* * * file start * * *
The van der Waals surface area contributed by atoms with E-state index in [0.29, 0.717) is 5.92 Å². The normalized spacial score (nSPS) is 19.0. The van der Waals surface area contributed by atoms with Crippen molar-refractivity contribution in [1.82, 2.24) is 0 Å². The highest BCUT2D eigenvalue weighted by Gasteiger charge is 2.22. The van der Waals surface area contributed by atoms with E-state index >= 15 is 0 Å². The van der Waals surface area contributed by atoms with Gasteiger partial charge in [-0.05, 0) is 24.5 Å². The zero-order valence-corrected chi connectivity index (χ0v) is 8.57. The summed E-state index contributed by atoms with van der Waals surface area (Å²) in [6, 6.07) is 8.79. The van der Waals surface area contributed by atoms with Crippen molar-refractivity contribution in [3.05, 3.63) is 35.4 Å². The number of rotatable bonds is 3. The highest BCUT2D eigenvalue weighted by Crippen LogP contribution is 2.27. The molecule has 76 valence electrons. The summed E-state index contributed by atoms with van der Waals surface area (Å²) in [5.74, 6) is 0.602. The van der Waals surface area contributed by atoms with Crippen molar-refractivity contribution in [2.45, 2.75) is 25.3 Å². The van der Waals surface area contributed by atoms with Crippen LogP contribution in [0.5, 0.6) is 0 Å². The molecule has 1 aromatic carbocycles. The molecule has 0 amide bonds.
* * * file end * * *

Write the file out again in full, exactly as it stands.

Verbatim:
The van der Waals surface area contributed by atoms with E-state index in [0.29, 0.717) is 5.92 Å². The normalized spacial score (nSPS) is 19.0. The van der Waals surface area contributed by atoms with Crippen molar-refractivity contribution in [1.82, 2.24) is 0 Å². The highest BCUT2D eigenvalue weighted by Gasteiger charge is 2.22. The van der Waals surface area contributed by atoms with E-state index >= 15 is 0 Å². The van der Waals surface area contributed by atoms with Gasteiger partial charge in [-0.05, 0) is 24.5 Å². The zero-order valence-corrected chi connectivity index (χ0v) is 8.57. The summed E-state index contributed by atoms with van der Waals surface area (Å²) in [6, 6.07) is 8.79. The van der Waals surface area contributed by atoms with Crippen molar-refractivity contribution in [3.05, 3.63) is 35.4 Å². The number of rotatable bonds is 3. The highest BCUT2D eigenvalue weighted by Crippen LogP contribution is 2.27. The molecule has 76 valence electrons. The summed E-state index contributed by atoms with van der Waals surface area (Å²) in [5.74, 6) is 0.602. The van der Waals surface area contributed by atoms with Crippen molar-refractivity contribution in [2.45, 2.75) is 25.3 Å². The van der Waals surface area contributed by atoms with Crippen LogP contribution in [0.5, 0.6) is 0 Å². The molecule has 1 aromatic carbocycles. The molecule has 0 amide bonds.